MenCare logoToo few efforts have been made to redistribute care more equally between men and women, and our research was also able to identify a small number of policies (16) in the ECD sector that acknowledge men’s role as fathers and caregivers by encouraging greater participation by men in family life and redistributing unpaid care work from women to men. For example, the community nurseries in Chile’s Crece Contigo and Ecuador’s Creciendo con Nuestros Hijos both have an 'active fatherhood' component, aiming to achieve better conditions for children’s development.

A more proactive policy involving men and fathers is the Basic Services Programme for the Andean Sub-region (PROANDES) – targeting the poorest areas of Bolivia, Colombia, Ecuador, Peru and Venezuela – which includes participation of men in parenting classes, where they are also sensitised about the rights of women and children. The most progressive of these policies was in Ukraine, where ‘Papa-Schools’ focused on capacity development and increased roles of fathers in early child development, with an overall objective of changing stereotyped gender roles and helping men to achieve greater co-operation (in the private and professional spheres) with women. In the social protection sector we found no intent to redistribute unpaid care work from women to men (within families).

With one of our policy asks having always been the redistribution of care work from women to men, this report helps us to begin a conversation – from the perspective of engaging men and boys – on the ways in which policy makers can, and should, recognise the need for effective public policy that is supportive of men’s involvement in unpaid care work in order to achieve greater gender equality. The report enables this by reviewing the international research and data on men’s participation in caregiving; discussing the importance of men’s equal participation in care (care of children, of family members with special needs, of elderly or ill family members) and domestic work in their households; and reviewing policies to promote men’s and boys’ engagement in caregiving and involved fatherhood.

But achieving gender equality is not only about men and boys participating equally in unpaid care work in the home, as the report highlights – ‘unless governments, employers, and families expect and support this involvement, gender equality will not be achieved.’ The important role of the State in redistributing care from poor families to the State has also been one of the key policy asks of IDS’ unpaid care work programme, so it is great that the report also highlights the significance of changing policies – employment and livelihood policies; childcare, tax, and benefits systems; and health, education, and social services – that are substantial barriers to equitable sharing of care.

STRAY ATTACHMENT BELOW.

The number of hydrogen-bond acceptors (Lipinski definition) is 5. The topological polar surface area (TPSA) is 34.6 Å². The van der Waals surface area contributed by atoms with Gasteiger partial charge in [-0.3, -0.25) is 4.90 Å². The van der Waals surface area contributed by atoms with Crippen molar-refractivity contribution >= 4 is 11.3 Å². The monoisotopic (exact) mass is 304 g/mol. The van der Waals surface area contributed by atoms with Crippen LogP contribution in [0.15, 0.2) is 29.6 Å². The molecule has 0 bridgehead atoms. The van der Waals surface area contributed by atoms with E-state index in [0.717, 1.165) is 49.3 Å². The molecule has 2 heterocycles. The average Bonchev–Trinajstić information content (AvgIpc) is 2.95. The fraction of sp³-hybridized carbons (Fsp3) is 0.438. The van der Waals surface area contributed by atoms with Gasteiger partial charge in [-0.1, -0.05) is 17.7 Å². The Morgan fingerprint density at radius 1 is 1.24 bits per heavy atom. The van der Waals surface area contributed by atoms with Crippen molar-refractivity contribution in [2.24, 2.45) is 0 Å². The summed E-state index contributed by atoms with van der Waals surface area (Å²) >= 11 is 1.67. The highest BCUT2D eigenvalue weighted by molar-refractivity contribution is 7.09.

Father and childHaving said all that, the report still takes on, in some cases, an instrumental approach towards women’s economic empowerment as revealed in one of their key points that ‘men’s greater involvement in care work also brings economic benefits. It argues that if more women participated in the labour market at the same rates as men do, the gross domestic product (GDP) could increase ‘in the United States by 5 percent, in Japan by 9 percent, in the United Arab Emirates by 12 percent, and in Egypt by 34 percent.’ It also provides increasing evidence that providing paid family leave is good for business – improving employee retention and reducing turnover, increasing productivity and morale, and reducing absenteeism and training costs.

This does not change the fact that this report begins to provide a roadmap as to how men can take a more active role in caregiving and how the State and employers can help towards that. While there is still a long way to go to achieve gender equality in terms of care and domestic work, with the London launch of the State of the World’s Fathers Report also taking place on 18 June, this week in June will be remembered as a significant period for anyone interested in fatherhood, in unpaid care work, in women’s economic empowerment and in gender justice.